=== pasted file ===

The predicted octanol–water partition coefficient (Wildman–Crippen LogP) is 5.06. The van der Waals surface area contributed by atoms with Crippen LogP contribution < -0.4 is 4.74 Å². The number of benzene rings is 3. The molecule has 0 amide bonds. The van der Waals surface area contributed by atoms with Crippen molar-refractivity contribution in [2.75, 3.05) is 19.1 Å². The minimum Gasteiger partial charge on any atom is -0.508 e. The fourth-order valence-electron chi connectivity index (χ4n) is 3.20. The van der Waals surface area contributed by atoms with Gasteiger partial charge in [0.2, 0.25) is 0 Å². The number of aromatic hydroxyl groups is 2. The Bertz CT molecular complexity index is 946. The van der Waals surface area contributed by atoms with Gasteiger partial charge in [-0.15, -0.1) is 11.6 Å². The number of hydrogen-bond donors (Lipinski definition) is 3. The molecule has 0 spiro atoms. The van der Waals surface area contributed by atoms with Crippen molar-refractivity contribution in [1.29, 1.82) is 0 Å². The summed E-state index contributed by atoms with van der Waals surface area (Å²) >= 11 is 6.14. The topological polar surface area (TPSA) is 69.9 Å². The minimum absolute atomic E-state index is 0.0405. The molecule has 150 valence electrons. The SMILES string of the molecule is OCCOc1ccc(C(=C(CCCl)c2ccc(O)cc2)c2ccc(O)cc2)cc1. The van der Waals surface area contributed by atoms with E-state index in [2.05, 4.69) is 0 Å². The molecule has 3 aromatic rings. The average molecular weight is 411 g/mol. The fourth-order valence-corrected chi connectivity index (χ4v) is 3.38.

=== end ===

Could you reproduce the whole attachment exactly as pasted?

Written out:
The predicted octanol–water partition coefficient (Wildman–Crippen LogP) is 5.06. The van der Waals surface area contributed by atoms with Crippen LogP contribution < -0.4 is 4.74 Å². The number of benzene rings is 3. The molecule has 0 amide bonds. The van der Waals surface area contributed by atoms with Crippen molar-refractivity contribution in [2.75, 3.05) is 19.1 Å². The minimum Gasteiger partial charge on any atom is -0.508 e. The fourth-order valence-electron chi connectivity index (χ4n) is 3.20. The van der Waals surface area contributed by atoms with Gasteiger partial charge in [0.2, 0.25) is 0 Å². The number of aromatic hydroxyl groups is 2. The Bertz CT molecular complexity index is 946. The van der Waals surface area contributed by atoms with Gasteiger partial charge in [-0.15, -0.1) is 11.6 Å². The number of hydrogen-bond donors (Lipinski definition) is 3. The molecule has 0 spiro atoms. The van der Waals surface area contributed by atoms with Crippen molar-refractivity contribution in [1.29, 1.82) is 0 Å². The summed E-state index contributed by atoms with van der Waals surface area (Å²) >= 11 is 6.14. The topological polar surface area (TPSA) is 69.9 Å². The minimum absolute atomic E-state index is 0.0405. The molecule has 150 valence electrons. The SMILES string of the molecule is OCCOc1ccc(C(=C(CCCl)c2ccc(O)cc2)c2ccc(O)cc2)cc1. The van der Waals surface area contributed by atoms with E-state index in [2.05, 4.69) is 0 Å². The molecule has 3 aromatic rings. The average molecular weight is 411 g/mol. The fourth-order valence-corrected chi connectivity index (χ4v) is 3.38.